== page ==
One of Alexandria’s Civil War hospitals is about to become the setting for the new PBS series Mercy Street, due to air in January and set in the Mansion House Hotel. This large hotel was built by James Green, who made his fortune building furniture in Alexandria – the Appomattox surrender was probably signed on a Green desk. He built a luxury hotel with over a hundred rooms in the front yard of the Carlyle house on Fairfax Street, incorporating the old mansion and its gardens into the design (hence the name “Mansion House”). The hotel also incorporated the failed Bank of Alexandria next door on the corner of Cameron Street. As the war progressed, the Union Hospital Corps offered to rent the hotel as a hospital for 1000 patients, with the Green family to retain the old mansion; however, the Yankees “forgot” to pay rent in Green’s lifetime.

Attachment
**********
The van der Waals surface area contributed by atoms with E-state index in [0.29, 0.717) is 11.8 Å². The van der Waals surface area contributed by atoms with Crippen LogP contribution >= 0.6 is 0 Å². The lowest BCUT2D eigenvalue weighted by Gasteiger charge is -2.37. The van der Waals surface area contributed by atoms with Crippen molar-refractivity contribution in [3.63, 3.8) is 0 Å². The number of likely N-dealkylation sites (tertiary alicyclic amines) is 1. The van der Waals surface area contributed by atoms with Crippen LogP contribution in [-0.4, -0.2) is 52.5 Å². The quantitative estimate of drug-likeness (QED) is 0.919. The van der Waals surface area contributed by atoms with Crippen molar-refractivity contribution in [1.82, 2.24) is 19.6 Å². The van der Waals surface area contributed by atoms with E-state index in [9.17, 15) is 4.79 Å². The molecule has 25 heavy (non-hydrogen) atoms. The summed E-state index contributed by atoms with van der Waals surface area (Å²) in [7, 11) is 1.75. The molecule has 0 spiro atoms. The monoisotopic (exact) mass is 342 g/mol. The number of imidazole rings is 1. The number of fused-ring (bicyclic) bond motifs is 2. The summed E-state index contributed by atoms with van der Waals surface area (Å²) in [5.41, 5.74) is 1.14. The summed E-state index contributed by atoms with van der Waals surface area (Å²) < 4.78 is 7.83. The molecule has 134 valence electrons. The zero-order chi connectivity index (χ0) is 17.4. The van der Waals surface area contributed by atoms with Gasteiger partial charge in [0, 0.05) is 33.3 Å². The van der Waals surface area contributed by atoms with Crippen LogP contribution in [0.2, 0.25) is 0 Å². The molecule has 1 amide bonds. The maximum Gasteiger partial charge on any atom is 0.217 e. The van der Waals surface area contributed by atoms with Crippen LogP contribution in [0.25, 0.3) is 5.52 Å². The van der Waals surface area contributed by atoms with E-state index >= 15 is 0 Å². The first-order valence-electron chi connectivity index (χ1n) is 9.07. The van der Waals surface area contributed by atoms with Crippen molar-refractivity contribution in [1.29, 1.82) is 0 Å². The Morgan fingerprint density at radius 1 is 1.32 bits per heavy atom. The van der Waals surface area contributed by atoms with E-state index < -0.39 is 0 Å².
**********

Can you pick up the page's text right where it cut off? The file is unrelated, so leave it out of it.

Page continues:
There was indeed an actual Emma Green, just as there was a Frank Stringfellow. The slightly-built Stringfellow was an Episcopal High School Old Boy who had joined the cavalry and quickly became a spy and scout for Jeb Stuart. His slight build allowed him to pass as a woman, allowing him to attend parties where he could dance with loose-lipped Yankee officers. He is famous for having concealed himself under the hoopskirt of a sympathizer as the Yankees searched high and low for him. He would slip in and out of Alexandria as a spy, sometimes assisted by Emma in his espionage. With her help, he carried news to Manassas of McDowell’s planned advance, contributing to the Yankee rout at First Manassas. Stringfellow spent many months undercover in Washington collecting intelligence from sympathizers in the War Department, consoled no doubt by the proximity of Emma. With a $10,000 bounty on his head, he nonetheless counted these days in the shadow of the gallows as the happiest of his life; he and Emma would later marry and produce five children. They are buried next to one another in Ivy Hill Cemetery on King Street.